In 1980, Carolyn Merchant published a book that has never rang more true, I think, than today. The Death of Nature challenged the logic of scientific ‘progressivism’ that, since the so called Scientific ‘Revolution’ has been a hidden yet all-present part of our lives. Today, caused by this exact mindset, we face a climate crisis like never before – we have less than 12 years to totally clean up our act or else we’re pretty much doomed.
This is a stark reality, a realisation which, when it first dawns on your, can drive one into depression – as a friend recently told me it has someone in her family…
Yet, last night I went to see Naomi Klein at the Southbank Centre, and her talk was filled with hope. Yes, she talked about the climate emergency very openly – it’s an undeniable reality in her life, as her work is concerned with it; but she also talked about the recent global shifts in the environmental movement which fill her – and me, listening to her – with real hope: led by the rise of a new, young (very young in fact – school age!) generation of climate justice activists.
Most importantly, in the feminist context, she talked about the undeniable connections between the feminist and the climate justice movement, and the recent shift that (finally!) is allowing for the heightened appreciation of these connections in social justice movements throughout the world. If – and only if – those movements accept and take on board those connections, can we have real hope of addressing climate change. Naomi and Carolyn are very much on the same page on this. They both know that the root cause of the problem is the patriarchal culture of domination.
She did not, unfortunately (although I do appreciate that pressures of time in a 1.5-hour talk do not allow to mention everything!) talk about Carolyn Merchant and her incredible contribution to this important shift in thinking. And that’s exactly why I wanted to do this here. At the end of the day, I believe, if we don’t appreciate women’s history, how can we have any hope of eradicating this culture of patriarchal domination, of nature or women, let alone in 12 years…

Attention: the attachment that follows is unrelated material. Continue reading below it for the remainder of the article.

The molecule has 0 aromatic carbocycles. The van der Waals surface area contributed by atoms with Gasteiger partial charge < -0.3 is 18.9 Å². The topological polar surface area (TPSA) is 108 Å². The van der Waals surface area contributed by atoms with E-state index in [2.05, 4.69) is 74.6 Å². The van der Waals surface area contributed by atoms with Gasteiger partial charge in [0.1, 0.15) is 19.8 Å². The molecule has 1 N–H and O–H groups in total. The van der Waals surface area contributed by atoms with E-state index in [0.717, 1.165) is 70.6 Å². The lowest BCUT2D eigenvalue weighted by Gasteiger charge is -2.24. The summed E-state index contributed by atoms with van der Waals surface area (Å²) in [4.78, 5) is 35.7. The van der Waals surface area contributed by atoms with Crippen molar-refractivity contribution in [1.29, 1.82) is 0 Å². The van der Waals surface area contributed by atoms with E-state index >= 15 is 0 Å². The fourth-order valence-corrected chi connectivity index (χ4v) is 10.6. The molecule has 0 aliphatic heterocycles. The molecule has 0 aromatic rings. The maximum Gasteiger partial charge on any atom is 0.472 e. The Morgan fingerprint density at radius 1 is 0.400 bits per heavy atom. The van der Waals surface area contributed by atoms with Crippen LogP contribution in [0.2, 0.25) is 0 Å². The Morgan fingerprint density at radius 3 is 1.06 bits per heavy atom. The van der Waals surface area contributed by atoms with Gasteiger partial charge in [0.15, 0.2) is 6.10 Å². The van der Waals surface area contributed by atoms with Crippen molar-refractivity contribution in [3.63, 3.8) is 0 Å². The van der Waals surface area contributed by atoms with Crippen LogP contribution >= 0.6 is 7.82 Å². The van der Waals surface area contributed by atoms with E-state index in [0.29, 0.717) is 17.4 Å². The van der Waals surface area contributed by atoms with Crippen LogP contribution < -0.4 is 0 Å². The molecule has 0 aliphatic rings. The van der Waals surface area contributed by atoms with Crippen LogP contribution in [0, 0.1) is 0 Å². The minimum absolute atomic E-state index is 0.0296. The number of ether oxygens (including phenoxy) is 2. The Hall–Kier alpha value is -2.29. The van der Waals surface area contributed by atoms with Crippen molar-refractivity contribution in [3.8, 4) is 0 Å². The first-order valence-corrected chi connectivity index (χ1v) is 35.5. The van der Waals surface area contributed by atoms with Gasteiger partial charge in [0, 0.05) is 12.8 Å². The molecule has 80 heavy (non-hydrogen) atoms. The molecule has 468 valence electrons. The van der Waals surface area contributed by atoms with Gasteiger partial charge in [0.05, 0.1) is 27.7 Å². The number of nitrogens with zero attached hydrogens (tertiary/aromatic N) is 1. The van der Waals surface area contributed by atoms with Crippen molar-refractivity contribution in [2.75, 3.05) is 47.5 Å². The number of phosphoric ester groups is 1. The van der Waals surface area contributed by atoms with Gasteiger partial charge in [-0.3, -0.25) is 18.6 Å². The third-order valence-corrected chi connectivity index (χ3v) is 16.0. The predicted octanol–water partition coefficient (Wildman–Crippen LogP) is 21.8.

Just like Naomi does in her work now, in The Death of Nature, Merchant made links between patriarchal and scientific domination of women and nature, capitalism, technology and climate change, while at the same time debunking the essentialism myth still all too commonly associated with ecofeminism. At the heart of the problem is the logic of domination or ‘power over’, as Merchant refers to it – whether it’s women or nature – it is still the same system of thought that has been the prevailing one since the Scientific Revolution.
In her own words:
“The subjugation of nature as female, I argued, was thus integral to the scientiﬁc method as power over nature: “As woman’s womb had symbolically yielded to the forceps, so nature’s womb harbored secrets that through technology could be wrested from her grasp for use in the improvement of the human condition.”
And both argue that only wholistic, systemic change, including a reversal of this abusive relationship to nature, as well as women, and other oppressed peoples, can bring a truly transformative outcome on which the future of our planet – or rather, us on this planet – rests. I, for one, found the optimism of Klein’s position highly surprising, considering how close we’ve already come to the edge, and the huge job at hand. I often feel overwhelmed by just thinking about it. And yet, despite it all, I managed to find comfort in her arguments – she thinks strategically and is able to give numerous examples of the changes and the consciousness shift already in the making, when asked questions seemingly without answer.
At the end of the night with Naomi Klein, I felt inspired and lifted – for the first time in a while, I felt like we were, perhaps, not yet doomed after all… That remains to be seen. But what I was completely sure about was that I couldn’t go without is writing this tribute to Carolyn Merchant, as I felt like she was sadly (although somewhat understandably perhaps) missing from last night’s conversation.
To me, this is a reflection of the exact problem that we’ve talked about here – but it’s much more deep seated than we often care to admit. The abuses against women (and nature) include not just ‘obvious’ things like physical violence, but also those less prominent, like our erasure from history books and the headlines. Naomi talked about this also being reflected on the frontlines of the climate movements – women frequently leading the protests, yet often non-existent in the coverage. And if we’re going to change this whole system of patriarchal domination, we need to put a stop to this still-persistent tendency, as well as the violence.
To read more about Naomi Klein, please visit her website here.